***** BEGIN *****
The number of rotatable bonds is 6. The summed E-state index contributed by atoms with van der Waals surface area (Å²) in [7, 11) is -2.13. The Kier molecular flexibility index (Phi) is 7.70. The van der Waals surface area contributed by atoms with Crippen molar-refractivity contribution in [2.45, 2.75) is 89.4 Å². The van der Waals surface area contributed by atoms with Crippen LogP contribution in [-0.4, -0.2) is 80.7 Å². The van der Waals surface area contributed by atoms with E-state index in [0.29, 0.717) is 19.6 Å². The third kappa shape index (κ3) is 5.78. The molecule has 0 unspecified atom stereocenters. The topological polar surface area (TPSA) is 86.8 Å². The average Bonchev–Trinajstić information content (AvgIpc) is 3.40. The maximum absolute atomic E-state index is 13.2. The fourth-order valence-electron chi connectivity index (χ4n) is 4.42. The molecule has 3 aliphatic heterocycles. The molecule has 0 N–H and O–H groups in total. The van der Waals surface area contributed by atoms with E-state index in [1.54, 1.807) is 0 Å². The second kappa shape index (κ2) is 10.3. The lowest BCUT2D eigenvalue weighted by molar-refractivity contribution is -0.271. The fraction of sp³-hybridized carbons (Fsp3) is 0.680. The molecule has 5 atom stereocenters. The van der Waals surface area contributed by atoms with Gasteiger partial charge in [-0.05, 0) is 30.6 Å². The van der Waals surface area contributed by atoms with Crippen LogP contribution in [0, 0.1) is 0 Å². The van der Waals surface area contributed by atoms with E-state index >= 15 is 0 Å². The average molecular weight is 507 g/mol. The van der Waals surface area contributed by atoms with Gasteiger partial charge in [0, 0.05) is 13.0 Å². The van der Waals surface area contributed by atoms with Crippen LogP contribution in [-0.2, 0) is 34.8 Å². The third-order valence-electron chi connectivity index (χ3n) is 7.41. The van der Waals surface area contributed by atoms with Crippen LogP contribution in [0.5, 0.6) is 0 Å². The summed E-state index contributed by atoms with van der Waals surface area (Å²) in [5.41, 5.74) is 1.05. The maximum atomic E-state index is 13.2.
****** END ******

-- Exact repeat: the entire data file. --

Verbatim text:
The number of rotatable bonds is 6. The summed E-state index contributed by atoms with van der Waals surface area (Å²) in [7, 11) is -2.13. The Kier molecular flexibility index (Phi) is 7.70. The van der Waals surface area contributed by atoms with Crippen molar-refractivity contribution in [2.45, 2.75) is 89.4 Å². The van der Waals surface area contributed by atoms with Crippen LogP contribution in [-0.4, -0.2) is 80.7 Å². The van der Waals surface area contributed by atoms with E-state index in [0.29, 0.717) is 19.6 Å². The third kappa shape index (κ3) is 5.78. The molecule has 0 unspecified atom stereocenters. The topological polar surface area (TPSA) is 86.8 Å². The average Bonchev–Trinajstić information content (AvgIpc) is 3.40. The maximum absolute atomic E-state index is 13.2. The fourth-order valence-electron chi connectivity index (χ4n) is 4.42. The molecule has 3 aliphatic heterocycles. The molecule has 0 N–H and O–H groups in total. The van der Waals surface area contributed by atoms with E-state index in [1.54, 1.807) is 0 Å². The second kappa shape index (κ2) is 10.3. The lowest BCUT2D eigenvalue weighted by molar-refractivity contribution is -0.271. The fraction of sp³-hybridized carbons (Fsp3) is 0.680. The molecule has 5 atom stereocenters. The van der Waals surface area contributed by atoms with Gasteiger partial charge in [-0.05, 0) is 30.6 Å². The van der Waals surface area contributed by atoms with Crippen LogP contribution in [0, 0.1) is 0 Å². The van der Waals surface area contributed by atoms with E-state index >= 15 is 0 Å². The average molecular weight is 507 g/mol. The van der Waals surface area contributed by atoms with Gasteiger partial charge in [0, 0.05) is 13.0 Å². The van der Waals surface area contributed by atoms with Crippen LogP contribution in [-0.2, 0) is 34.8 Å². The third-order valence-electron chi connectivity index (χ3n) is 7.41. The van der Waals surface area contributed by atoms with Crippen LogP contribution in [0.5, 0.6) is 0 Å². The summed E-state index contributed by atoms with van der Waals surface area (Å²) in [5.41, 5.74) is 1.05. The maximum atomic E-state index is 13.2.